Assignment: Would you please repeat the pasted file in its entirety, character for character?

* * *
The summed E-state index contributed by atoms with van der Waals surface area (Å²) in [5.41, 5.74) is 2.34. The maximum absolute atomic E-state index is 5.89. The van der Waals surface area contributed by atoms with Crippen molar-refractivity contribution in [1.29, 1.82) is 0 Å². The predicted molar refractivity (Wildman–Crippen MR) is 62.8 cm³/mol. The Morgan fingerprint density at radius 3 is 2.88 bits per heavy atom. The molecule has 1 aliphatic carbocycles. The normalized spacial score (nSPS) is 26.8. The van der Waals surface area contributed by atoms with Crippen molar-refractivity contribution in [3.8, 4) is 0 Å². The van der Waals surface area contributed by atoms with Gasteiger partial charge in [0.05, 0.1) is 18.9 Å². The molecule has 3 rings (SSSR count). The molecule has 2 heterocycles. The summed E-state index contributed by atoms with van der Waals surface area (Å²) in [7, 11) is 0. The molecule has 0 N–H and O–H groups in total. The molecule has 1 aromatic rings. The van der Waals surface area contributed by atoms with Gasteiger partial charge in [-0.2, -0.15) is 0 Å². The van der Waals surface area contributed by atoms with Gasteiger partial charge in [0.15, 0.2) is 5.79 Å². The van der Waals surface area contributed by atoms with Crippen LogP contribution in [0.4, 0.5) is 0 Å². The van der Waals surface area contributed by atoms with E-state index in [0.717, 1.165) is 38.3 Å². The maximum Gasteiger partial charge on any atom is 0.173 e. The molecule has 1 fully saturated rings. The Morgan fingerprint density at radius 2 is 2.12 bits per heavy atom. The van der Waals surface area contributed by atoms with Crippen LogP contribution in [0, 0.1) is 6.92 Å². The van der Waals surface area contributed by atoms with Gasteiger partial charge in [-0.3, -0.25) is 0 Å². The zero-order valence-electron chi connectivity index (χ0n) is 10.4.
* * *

The summed E-state index contributed by atoms with van der Waals surface area (Å²) in [5.41, 5.74) is 2.34. The maximum absolute atomic E-state index is 5.89. The van der Waals surface area contributed by atoms with Crippen molar-refractivity contribution in [1.29, 1.82) is 0 Å². The predicted molar refractivity (Wildman–Crippen MR) is 62.8 cm³/mol. The Morgan fingerprint density at radius 3 is 2.88 bits per heavy atom. The molecule has 1 aliphatic carbocycles. The normalized spacial score (nSPS) is 26.8. The van der Waals surface area contributed by atoms with Crippen molar-refractivity contribution in [3.8, 4) is 0 Å². The van der Waals surface area contributed by atoms with Gasteiger partial charge in [0.05, 0.1) is 18.9 Å². The molecule has 3 rings (SSSR count). The molecule has 2 heterocycles. The summed E-state index contributed by atoms with van der Waals surface area (Å²) in [7, 11) is 0. The molecule has 0 N–H and O–H groups in total. The molecule has 1 aromatic rings. The van der Waals surface area contributed by atoms with Gasteiger partial charge in [-0.2, -0.15) is 0 Å². The van der Waals surface area contributed by atoms with Gasteiger partial charge in [0.15, 0.2) is 5.79 Å². The van der Waals surface area contributed by atoms with Crippen LogP contribution in [0.4, 0.5) is 0 Å². The van der Waals surface area contributed by atoms with E-state index in [0.717, 1.165) is 38.3 Å². The maximum Gasteiger partial charge on any atom is 0.173 e. The molecule has 1 fully saturated rings. The Morgan fingerprint density at radius 2 is 2.12 bits per heavy atom. The van der Waals surface area contributed by atoms with Crippen LogP contribution in [0, 0.1) is 6.92 Å². The van der Waals surface area contributed by atoms with Gasteiger partial charge in [-0.3, -0.25) is 0 Å². The zero-order valence-electron chi connectivity index (χ0n) is 10.4.